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|Title:||Abdominoperineal excision in Australasia: clinical outcomes, predictive factors and recent trends of nonrestorative rectal cancer surgery.|
|Epworth Authors:||Smith, Nicholas|
Circumferential Resection Margin
Binational Colorectal Cancer Audit
Epworth General Surgery & Gastroenterology Clinical Institute, Epworth HealthCare, Victoria, Australia
|Citation:||Nov 22(11) 1614-1625|
|Abstract:||Aim: The decision to perform an abdominoperineal excision (APR) rather than restorative bowel resection relies on a number of clinical factors. There remains great variability in APR rates internationally. The aim of this study was to demonstrate trends of APR surgery in low rectal cancer (< 6 cm from the anal verge) in Australasia and identify predictors of nonrestoration. Method: This study reviewed a prospectively maintained colorectal registry - the Binational Colorectal Cancer Audit (BCCA) - from general/colorectal surgical units across Australia and New Zealand. Data were analysed to determine factors predictive of nonrestorative resection. Patients were analysed based on the presence (control) or absence (comparison) of a primary anastomosis. Results: Of 3628 patients with rectal cancer, 2096 were diagnosed with low rectal cancer between 2007 and 2017. The incidence of APR remained constant over the study period, with 58% of all resections of low rectal cancer being APR. The majority of resections were performed by consultants in urban hospitals (86% vs 14%). Tumours ≤ 3 cm from the anal verge, T4, M1 disease and neoadjuvant therapy were the greatest predictors of APR (P < 0.001). A significantly increased rate of restorative surgery was observed in public hospital settings (59% vs 41%, P < 0.05). The rate of positive circumferential resection margin (CRM) was 7.95%, with significantly increased rates in patients undergoing APR (12.2% vs 6.2%, P < 0.001). CRM positivity was increased in open approaches, T4, N2 and M1 staged disease and in an emergency/urgent setting (P < 0.001 and P < 0.045, respectively). Significantly increased wound and pulmonary complications were observed in the APR cohort (P < 0.01). Conclusion: The rates of APR in Australia and New Zealand remain high but are comparable to international figures, with one-third of rectal cancers being treated by APR. The main determinants of APR are tumour height, T stage and neoadjuvant therapy requirement. CRM positivity was higher in APR patients.|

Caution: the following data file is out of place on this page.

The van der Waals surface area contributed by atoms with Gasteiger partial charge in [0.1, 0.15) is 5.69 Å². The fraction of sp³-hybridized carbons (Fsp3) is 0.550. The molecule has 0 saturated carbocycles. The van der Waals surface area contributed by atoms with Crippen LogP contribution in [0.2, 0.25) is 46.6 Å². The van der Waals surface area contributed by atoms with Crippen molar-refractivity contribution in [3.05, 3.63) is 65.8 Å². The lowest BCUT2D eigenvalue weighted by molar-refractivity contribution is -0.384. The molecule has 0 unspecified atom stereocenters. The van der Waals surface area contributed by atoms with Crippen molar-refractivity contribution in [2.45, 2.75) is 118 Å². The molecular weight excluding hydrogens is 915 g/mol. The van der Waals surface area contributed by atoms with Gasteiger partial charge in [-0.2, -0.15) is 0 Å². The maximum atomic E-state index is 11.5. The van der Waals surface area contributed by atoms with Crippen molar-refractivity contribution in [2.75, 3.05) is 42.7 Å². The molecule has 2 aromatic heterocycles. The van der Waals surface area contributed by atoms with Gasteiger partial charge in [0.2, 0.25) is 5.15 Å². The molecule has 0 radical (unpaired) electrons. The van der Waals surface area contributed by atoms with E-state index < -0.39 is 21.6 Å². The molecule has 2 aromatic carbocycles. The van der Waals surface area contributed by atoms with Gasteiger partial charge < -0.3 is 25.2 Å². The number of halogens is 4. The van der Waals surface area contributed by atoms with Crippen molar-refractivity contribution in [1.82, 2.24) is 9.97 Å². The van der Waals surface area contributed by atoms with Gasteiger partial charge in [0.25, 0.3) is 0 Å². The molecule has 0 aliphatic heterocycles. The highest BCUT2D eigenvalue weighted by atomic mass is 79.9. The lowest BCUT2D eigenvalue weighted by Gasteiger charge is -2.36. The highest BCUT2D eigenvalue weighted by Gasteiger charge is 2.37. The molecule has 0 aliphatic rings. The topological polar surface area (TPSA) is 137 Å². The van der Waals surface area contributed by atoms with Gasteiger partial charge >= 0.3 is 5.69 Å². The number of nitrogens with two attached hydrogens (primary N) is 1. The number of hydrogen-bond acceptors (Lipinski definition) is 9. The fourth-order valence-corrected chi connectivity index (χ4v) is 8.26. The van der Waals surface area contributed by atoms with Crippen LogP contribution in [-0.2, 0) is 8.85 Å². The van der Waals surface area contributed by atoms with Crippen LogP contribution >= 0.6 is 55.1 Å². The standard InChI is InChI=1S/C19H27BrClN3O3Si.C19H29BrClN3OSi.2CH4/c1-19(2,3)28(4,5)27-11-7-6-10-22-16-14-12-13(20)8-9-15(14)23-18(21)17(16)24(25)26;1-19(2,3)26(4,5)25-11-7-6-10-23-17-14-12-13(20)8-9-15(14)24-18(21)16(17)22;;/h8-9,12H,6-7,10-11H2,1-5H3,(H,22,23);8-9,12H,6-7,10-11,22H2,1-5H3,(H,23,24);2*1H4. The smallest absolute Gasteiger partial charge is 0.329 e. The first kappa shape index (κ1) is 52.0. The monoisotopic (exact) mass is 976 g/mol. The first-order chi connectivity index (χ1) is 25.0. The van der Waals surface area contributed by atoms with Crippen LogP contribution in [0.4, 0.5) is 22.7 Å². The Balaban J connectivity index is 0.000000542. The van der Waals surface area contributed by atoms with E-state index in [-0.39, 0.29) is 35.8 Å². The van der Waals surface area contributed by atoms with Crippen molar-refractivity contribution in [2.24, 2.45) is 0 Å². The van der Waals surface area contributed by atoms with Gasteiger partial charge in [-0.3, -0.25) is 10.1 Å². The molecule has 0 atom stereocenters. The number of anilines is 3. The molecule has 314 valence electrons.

|Journal Title:||Colorectal Disease|
|Affiliated Organisations:||Division of Cancer Surgery, Peter MacCallum Cancer Centre, Melbourne, Victoria, Australia.|
|Type of Clinical Study or Trial:||Comparative Study|
|Appears in Collections:||General Surgery and Gastroenterology|
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